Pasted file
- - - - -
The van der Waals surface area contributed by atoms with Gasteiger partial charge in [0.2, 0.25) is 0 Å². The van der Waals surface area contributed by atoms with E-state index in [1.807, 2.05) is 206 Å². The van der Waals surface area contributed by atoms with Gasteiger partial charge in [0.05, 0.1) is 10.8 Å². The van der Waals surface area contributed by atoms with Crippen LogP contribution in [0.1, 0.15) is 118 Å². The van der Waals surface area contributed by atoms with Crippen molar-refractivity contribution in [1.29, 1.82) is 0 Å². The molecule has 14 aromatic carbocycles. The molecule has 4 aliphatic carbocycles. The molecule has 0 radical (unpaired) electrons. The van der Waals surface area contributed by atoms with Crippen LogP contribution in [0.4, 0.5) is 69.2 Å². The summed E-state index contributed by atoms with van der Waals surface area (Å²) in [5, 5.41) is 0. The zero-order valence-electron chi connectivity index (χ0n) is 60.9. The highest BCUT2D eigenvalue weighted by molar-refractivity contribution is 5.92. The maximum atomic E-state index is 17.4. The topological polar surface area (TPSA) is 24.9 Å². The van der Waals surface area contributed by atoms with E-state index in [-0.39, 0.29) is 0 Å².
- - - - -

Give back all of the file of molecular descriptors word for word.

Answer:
The van der Waals surface area contributed by atoms with Gasteiger partial charge in [0.2, 0.25) is 0 Å². The van der Waals surface area contributed by atoms with E-state index in [1.807, 2.05) is 206 Å². The van der Waals surface area contributed by atoms with Gasteiger partial charge in [0.05, 0.1) is 10.8 Å². The van der Waals surface area contributed by atoms with Crippen LogP contribution in [0.1, 0.15) is 118 Å². The van der Waals surface area contributed by atoms with Crippen molar-refractivity contribution in [1.29, 1.82) is 0 Å². The molecule has 14 aromatic carbocycles. The molecule has 4 aliphatic carbocycles. The molecule has 0 radical (unpaired) electrons. The van der Waals surface area contributed by atoms with Crippen LogP contribution in [0.4, 0.5) is 69.2 Å². The summed E-state index contributed by atoms with van der Waals surface area (Å²) in [5, 5.41) is 0. The zero-order valence-electron chi connectivity index (χ0n) is 60.9. The highest BCUT2D eigenvalue weighted by molar-refractivity contribution is 5.92. The maximum atomic E-state index is 17.4. The topological polar surface area (TPSA) is 24.9 Å². The van der Waals surface area contributed by atoms with E-state index in [-0.39, 0.29) is 0 Å².